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Living in space has drastic, negative effects on the brain

We know that zero-g affects humans, but a new study sheds light on how.
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Ever since we started seriously thinking about sending humans into space, the question that has immediately followed is, "What will zero-g do to our bodies?" After all, our frames and body functions have evolved to exist within Earth's gravity, not in the weightlessness of space. And now, thanks to astronauts such as Scott Kelly and Peggy Whitson, we know that long-duration spaceflight takes an incredible toll on the body. But what causes these issues and changes? That's what one study conducted by neuroradiologist Donna Roberts aimed to find out.

One common side effect of going to space is a degradation of vision. Even on short two-week shuttle flights, some astronauts experienced a degradation of their visual acuity that lasted beyond the duration of the spaceflight. NASA has termed this condition VIIP, or Vision Impairment and Intracranial Pressure, because it's thought to be a result of "pressure changes in the brain and spinal fluid caused by weightlessness," according to NASA. However, not every astronaut experiences this condition. Roberts' research aimed to get to the bottom of what the cause of VIIP actually is.

Roberts conducted an experiment in which participants stayed in bed for 90 days. To simulate the effects of microgravity on the human brain, the participants' heads were tilted downwards. Roberts then used fMRIs to determine what exactly was happening to their brains. The results were interesting.

First, there was "crowding" at the top of the brain, and it got worse the longer patients were in this position. Second, participants' brains were shifting, and the space between the top of the brain and the skull decreased. In order to tell whether these effects also occurred in astronauts during spaceflight, Roberts compared her participants' brain images to those taken following various durations of spaceflight, from a couple of weeks to a few months.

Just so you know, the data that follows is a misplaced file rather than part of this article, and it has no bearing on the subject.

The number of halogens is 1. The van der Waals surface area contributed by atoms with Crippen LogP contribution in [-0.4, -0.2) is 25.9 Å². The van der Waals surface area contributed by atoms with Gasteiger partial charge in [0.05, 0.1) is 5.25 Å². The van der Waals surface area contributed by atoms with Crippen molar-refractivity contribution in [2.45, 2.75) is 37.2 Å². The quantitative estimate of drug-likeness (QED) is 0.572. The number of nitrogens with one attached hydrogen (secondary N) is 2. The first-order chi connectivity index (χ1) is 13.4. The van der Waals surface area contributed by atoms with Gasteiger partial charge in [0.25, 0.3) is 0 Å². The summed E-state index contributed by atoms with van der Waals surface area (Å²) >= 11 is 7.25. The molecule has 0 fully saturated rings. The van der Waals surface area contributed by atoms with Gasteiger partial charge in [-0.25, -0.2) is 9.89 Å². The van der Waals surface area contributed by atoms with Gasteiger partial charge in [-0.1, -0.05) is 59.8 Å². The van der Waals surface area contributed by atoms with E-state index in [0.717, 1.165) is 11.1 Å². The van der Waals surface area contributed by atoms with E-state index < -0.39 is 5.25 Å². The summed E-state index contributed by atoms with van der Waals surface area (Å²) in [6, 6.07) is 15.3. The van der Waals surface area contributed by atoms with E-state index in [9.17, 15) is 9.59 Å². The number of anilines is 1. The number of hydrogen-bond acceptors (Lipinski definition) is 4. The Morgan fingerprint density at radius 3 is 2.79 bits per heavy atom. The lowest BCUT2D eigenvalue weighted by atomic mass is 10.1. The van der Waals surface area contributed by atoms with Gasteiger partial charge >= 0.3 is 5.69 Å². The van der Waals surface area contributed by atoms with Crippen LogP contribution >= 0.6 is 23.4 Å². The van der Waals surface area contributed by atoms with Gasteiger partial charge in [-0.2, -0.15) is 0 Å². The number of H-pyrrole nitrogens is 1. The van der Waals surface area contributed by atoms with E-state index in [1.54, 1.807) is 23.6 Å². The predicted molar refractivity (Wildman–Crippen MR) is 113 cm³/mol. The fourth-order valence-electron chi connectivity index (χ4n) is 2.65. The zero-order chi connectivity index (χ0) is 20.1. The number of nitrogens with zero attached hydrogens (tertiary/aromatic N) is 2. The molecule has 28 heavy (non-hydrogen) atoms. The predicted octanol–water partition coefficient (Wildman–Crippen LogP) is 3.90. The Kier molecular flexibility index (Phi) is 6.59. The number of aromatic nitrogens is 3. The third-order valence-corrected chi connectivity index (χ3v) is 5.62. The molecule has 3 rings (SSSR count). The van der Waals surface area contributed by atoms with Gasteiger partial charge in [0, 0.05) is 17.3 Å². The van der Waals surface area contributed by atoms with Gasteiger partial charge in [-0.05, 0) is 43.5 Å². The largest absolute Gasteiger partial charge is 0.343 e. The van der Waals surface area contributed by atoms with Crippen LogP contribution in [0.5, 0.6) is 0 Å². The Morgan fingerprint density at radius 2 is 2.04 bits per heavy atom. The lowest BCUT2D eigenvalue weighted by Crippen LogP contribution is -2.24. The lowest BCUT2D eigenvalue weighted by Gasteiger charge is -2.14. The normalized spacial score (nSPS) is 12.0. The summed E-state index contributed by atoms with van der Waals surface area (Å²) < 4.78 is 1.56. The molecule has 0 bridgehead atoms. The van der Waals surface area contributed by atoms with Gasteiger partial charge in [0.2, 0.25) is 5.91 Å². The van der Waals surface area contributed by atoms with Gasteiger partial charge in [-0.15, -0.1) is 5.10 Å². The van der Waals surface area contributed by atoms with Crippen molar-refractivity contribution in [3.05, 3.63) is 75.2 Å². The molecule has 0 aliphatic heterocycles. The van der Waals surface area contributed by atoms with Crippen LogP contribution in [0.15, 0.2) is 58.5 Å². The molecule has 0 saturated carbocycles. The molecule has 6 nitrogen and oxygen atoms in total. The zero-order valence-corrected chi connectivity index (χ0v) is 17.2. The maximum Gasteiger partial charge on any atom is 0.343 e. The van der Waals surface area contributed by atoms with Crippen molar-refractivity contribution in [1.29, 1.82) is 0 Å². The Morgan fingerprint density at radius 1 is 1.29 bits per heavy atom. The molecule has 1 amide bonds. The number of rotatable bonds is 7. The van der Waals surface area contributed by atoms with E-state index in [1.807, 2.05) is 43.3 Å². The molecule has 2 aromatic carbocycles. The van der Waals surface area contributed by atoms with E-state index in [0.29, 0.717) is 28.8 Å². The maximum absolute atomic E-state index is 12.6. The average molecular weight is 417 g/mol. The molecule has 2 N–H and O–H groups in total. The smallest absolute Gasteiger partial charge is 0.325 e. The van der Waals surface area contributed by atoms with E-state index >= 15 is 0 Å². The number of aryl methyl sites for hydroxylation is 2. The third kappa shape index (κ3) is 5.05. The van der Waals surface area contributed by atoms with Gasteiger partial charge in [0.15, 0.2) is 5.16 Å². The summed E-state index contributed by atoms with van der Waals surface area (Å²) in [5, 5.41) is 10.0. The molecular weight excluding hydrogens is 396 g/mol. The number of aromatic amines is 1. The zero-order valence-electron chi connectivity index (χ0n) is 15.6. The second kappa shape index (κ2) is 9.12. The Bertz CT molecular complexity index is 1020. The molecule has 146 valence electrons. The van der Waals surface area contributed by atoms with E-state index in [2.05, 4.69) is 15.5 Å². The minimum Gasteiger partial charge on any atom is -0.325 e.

The results of the study, which will be published on November 2nd in the New England Journal of Medicine, show the same narrowing of the central sulcus, which is an area at the top of the brain that separates the frontal and parietal lobes. Ninety-four percent of astronauts that participated in long-duration spaceflights had this condition. Less than 20 percent of astronauts back from short-term spaceflights showed the same narrowing.

The frontal and parietal lobes control executive function and the body, so any affect on these areas of the brain is worrying. And it's clear that the longer the spaceflight, the worse VIIP gets. One solution to relieve the symptoms of VIIP is to perform a lumbar puncture and remove the spinal fluid causing the pressure buildup. However, while this is a possibility for a similar condition that affects a small subset of women on the Earth, there are currently no procedures for performing such a complex procedure in space. Roberts' next goal is to understand the effects of increased carbon dioxide intake on astronauts, as well as to continue to follow up on this research by looking at long-term astronaut data.

It's not difficult to understand why this research is so important. As we move further and further from our planet and begin exploring space, we need to know that we can survive and function during these long trips in zero-g. Astronauts would need to live outside Earth's gravity for three years on a trip to Mars -- three to six months each way, plus two years waiting for the planets to align favorably once again. Mars has some gravity, but it's approximately 1/3 that of the Earth's. We need to understand how living in that kind of environment for an extended period of time will affect astronauts, and how they can mitigate any effects on their bodies and neural function.

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